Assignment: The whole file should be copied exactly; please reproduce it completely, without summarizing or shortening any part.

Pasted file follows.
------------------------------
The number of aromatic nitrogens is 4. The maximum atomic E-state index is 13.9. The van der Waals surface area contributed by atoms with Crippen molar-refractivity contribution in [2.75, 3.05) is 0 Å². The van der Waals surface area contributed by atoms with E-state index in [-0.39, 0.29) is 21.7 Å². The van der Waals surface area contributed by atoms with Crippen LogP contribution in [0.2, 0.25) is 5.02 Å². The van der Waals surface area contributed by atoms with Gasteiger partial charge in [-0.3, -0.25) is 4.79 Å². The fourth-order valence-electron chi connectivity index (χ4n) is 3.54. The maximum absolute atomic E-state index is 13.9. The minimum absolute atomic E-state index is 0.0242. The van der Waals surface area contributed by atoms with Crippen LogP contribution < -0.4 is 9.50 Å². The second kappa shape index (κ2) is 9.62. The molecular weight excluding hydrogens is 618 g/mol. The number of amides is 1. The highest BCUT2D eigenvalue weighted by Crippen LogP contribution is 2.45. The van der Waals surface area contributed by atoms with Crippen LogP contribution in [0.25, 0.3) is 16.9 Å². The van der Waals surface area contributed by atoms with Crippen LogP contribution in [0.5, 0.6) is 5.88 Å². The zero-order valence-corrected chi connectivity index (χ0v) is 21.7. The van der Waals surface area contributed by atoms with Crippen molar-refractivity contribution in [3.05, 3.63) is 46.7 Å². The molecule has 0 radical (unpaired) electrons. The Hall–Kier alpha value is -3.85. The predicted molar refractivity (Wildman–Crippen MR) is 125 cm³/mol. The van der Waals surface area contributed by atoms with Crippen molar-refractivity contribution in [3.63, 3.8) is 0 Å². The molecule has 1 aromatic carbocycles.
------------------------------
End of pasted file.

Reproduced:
The number of aromatic nitrogens is 4. The maximum atomic E-state index is 13.9. The van der Waals surface area contributed by atoms with Crippen molar-refractivity contribution in [2.75, 3.05) is 0 Å². The van der Waals surface area contributed by atoms with E-state index in [-0.39, 0.29) is 21.7 Å². The van der Waals surface area contributed by atoms with Crippen LogP contribution in [0.2, 0.25) is 5.02 Å². The van der Waals surface area contributed by atoms with Gasteiger partial charge in [-0.3, -0.25) is 4.79 Å². The fourth-order valence-electron chi connectivity index (χ4n) is 3.54. The maximum absolute atomic E-state index is 13.9. The minimum absolute atomic E-state index is 0.0242. The van der Waals surface area contributed by atoms with Crippen LogP contribution < -0.4 is 9.50 Å². The second kappa shape index (κ2) is 9.62. The molecular weight excluding hydrogens is 618 g/mol. The number of amides is 1. The highest BCUT2D eigenvalue weighted by Crippen LogP contribution is 2.45. The van der Waals surface area contributed by atoms with Crippen LogP contribution in [0.25, 0.3) is 16.9 Å². The van der Waals surface area contributed by atoms with Crippen LogP contribution in [0.5, 0.6) is 5.88 Å². The zero-order valence-corrected chi connectivity index (χ0v) is 21.7. The van der Waals surface area contributed by atoms with Crippen molar-refractivity contribution in [3.05, 3.63) is 46.7 Å². The molecule has 0 radical (unpaired) electrons. The Hall–Kier alpha value is -3.85. The predicted molar refractivity (Wildman–Crippen MR) is 125 cm³/mol. The van der Waals surface area contributed by atoms with Crippen molar-refractivity contribution in [3.63, 3.8) is 0 Å². The molecule has 1 aromatic carbocycles.